Something about this cool autumn weather has had me craving onion soup. Well, the weather combined with this giant bag of yellow onions that’s been sitting on my kitchen counter. But it’s not the bog-standard crock-stuffed-with-stale-bread-and-dripping-in-burnt-cheese variety I’m after, no. I wanted something flavorful, savory, and tasting of onions without being too heavy – or unhealthy for that matter. In search of the ideal recipe, I learned that the biggest complaint most cooks have with onion soup is the time and attention necessary to evenly brown and caramelize the onions. I also learned that most of the onion soup recipes out there seemed overly reliant on cheese and croutons to give them their flavor. So I had an idea; one that started with building my own recipe from the ground up.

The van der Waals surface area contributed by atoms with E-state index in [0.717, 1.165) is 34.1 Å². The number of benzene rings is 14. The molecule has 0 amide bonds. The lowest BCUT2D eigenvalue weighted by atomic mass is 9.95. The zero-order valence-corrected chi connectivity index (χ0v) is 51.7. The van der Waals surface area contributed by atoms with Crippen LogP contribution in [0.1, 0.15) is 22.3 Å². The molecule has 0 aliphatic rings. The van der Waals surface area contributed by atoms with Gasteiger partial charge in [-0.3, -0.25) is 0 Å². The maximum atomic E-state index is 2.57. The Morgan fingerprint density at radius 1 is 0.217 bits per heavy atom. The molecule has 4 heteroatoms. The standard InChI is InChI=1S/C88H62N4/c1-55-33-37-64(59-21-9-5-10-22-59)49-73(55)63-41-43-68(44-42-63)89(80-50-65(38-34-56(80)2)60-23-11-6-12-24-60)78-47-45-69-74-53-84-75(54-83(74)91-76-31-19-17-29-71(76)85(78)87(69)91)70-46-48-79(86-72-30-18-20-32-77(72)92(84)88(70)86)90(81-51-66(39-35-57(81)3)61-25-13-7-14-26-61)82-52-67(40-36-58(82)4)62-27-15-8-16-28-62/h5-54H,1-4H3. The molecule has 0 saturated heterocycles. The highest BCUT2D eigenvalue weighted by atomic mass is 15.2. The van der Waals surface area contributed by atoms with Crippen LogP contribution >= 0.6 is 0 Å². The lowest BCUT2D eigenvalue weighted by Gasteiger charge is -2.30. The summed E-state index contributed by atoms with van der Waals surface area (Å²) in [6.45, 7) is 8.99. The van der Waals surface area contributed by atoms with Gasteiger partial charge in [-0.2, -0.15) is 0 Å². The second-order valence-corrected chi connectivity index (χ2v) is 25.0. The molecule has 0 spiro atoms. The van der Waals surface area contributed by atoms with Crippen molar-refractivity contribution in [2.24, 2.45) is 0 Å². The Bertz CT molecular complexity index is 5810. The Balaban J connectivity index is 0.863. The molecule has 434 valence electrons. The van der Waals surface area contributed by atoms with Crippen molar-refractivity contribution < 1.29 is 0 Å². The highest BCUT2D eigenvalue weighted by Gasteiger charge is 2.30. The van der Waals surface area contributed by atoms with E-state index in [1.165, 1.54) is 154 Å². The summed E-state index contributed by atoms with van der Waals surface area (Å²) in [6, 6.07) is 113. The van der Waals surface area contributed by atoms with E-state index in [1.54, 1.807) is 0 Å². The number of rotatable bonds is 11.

Instead of browning the onions on the cooktop I thought I would try them in the oven. Not only would it save me the effort of constant stirring, but I hoped the roasting process would release more of the onion’s natural sugars and produce a richer carmelization, too. Putting approximately four pounds of sliced yellow onions into a Dutch oven with a few tablespoons of butter, I roasted the onions, covered, for an hour, by which point the onions had reduced in volume by half. Stirring the pot and scraping up the few brown bits, I added a little sea salt and put them back in the oven with the lid slightly ajar. After another ninety minutes, I pulled out what I’d call an onion ragout. It was beautiful, deep brown, and I was tempted to simply spread it on toast and devour it then and there. But I persevered, deglazing the pan over high heat with a little Madeira before adding a few bay leaves and a quart of vegetable stock. Once it came to a simmer it was done. As with most soups I knew the flavors would really come together overnight, so I allowed it to cool and added a little black pepper for good measure. The following night I brought it back to a simmer, cubed a few pieces of French bread, and ladled soup over them in a bowl. It was exactly what I had been craving: simple, warm and richly flavored without being heavy. One pot, six ingredients, perfect.